“A revised EIA and a Biodiversity Action Plan (BAP) from the CRSG was submitted last January to the FME, which was passed to relevant stakeholders, including NCF, for further review. It was observed that the revised EIA and BAP were fraught with a lot of inconsistencies, misrepresentations, falsification and errors. The stakeholders’ observations were recently conveyed to the FME.
“The threat by the CRSG to go ahead with the construction without an approved EIA goes to show the level at which the CRSG is unwilling to abide by the laws governing major developmental projects. It should be stated here that all such projects all over the country are obliged to follow the EIA Act. No mention was made of over 185 Communities that will be totally displaced from their ancestral lands and the vast acreage of forest land that will be destroyed.”
NCF is collaborating with the Cross River State Forestry Commission (CRSFC) and secured $65,000 from the Governors’ Climate and Forests Task Force’s Funds for the “Strengthening of Forest Carbon Assessment and Monitoring System ”.
Other groups such as Environmental Rights Action/Friends of the Earth Nigeria (ERA/FoEN) urged the Federal Ministry of Environment to remain resolute in demanding that the Cross River State government comply with environmental standards in the proposed Calabar Super Highway project.
ERA/FoEN Executive Director, Godwin Uyi Ojo said: “It will be a breach on our laws and a bad precedent for the Cross River government to attempt going ahead with the Super Highway project without a proper EIA. The mere submission of an EIA does not amount to approval or claims to have satisfied all requirements.
Speaking to The Guardian, under the aegis of the CSE Media fellowship programme, Ojo said: “Environmentalists within and outside the country have already been alerted on the project’s likely negative impact on biodiversity and about 150 communities including the Ekuri whose livelihoods depended on the forest. The mitigation of the impacts are grossly inadequate hence the need to re-route the superhighway away from pristine forests and neighborhoods”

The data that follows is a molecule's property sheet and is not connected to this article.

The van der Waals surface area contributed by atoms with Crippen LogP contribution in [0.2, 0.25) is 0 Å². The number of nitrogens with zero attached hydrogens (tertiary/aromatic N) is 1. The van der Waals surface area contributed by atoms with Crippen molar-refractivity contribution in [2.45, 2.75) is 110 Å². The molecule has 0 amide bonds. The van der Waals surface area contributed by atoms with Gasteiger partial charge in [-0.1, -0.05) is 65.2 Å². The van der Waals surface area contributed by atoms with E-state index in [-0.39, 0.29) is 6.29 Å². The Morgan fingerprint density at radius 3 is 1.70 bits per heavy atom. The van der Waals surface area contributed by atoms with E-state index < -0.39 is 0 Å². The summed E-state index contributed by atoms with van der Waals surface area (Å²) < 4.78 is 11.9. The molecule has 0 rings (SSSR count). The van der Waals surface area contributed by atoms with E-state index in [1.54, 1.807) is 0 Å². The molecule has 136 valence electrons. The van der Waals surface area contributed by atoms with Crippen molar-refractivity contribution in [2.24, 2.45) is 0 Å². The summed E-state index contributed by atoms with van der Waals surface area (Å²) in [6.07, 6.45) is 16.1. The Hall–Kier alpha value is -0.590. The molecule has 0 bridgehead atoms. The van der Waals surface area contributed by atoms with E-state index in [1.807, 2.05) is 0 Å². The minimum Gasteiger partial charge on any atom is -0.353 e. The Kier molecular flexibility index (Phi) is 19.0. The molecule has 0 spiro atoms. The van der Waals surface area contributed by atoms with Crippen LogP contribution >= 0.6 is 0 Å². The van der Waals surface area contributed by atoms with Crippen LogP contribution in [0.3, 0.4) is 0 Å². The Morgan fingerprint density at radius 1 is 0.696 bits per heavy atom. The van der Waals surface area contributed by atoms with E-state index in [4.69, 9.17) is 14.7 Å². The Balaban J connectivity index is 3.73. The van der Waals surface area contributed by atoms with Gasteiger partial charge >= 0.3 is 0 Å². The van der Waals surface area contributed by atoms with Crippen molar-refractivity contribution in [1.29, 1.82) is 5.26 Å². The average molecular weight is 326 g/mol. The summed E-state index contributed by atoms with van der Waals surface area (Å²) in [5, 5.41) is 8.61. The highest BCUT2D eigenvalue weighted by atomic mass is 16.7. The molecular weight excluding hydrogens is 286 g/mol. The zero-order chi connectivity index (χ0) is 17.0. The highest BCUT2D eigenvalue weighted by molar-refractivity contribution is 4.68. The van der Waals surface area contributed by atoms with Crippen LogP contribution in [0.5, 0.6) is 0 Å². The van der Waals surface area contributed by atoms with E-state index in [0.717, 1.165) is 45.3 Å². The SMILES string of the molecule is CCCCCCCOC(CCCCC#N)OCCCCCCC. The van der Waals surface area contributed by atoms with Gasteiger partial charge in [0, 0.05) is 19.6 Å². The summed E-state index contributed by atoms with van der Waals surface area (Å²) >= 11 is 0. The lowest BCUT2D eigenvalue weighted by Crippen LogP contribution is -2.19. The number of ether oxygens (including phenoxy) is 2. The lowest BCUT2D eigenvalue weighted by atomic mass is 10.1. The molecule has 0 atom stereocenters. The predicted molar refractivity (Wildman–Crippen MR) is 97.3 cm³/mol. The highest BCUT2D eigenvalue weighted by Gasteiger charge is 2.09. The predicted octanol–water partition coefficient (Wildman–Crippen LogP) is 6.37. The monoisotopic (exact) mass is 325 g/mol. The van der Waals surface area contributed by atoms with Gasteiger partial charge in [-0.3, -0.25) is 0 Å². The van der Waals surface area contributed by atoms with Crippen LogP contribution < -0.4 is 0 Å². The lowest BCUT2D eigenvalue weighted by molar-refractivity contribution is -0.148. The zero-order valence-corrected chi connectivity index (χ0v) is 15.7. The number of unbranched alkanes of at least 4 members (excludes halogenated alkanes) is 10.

While praising the Federal Ministry of Environment for carrying out due diligence on the project, Ojo noted that the speed with which the Cross River government intends to carry out the project raises some suspicion. “We have long called for the revocation or at least revision of the Land Use Act of 1978 which allows the claims of overriding state interest to cede community lands to other interests“.
Green Concern for Development (GREENCODE) and Peace Point Actions (PPA) – an environmental NGOs based in Calabar – have called on the Federal Government of Nigeria to ignore the empty threat by a group of political sycophants, who are looking for ways of winning Governor Ben Ayade’s heart for their personal and political reasons.
The groups commended the bold steps and the effort of the Federal Government so far in listening to the plight of the citizens, by ordering stop work on the Superhighway project on which work had commenced without an approved EIA.
Meanwhile, following pressure from local and international activists, the government reversed some of its policy. In an advertorial signed by the state Commissioner for Lands and Urban Development, Dr. John Inyang, CRS says, “after due consultation with relevant bodies and stakeholders, the Cross River State Government through the Ministry of Lands and Urban Development hereby reverses the earlier revocation order, specifying the
revocation of 10km span of either side of the centre line of the proposed 260km Superhighway road project.
Reacting to the development. Bassey of HOMEF, said: “A significant victory for Cross River forest and other threatened communities.”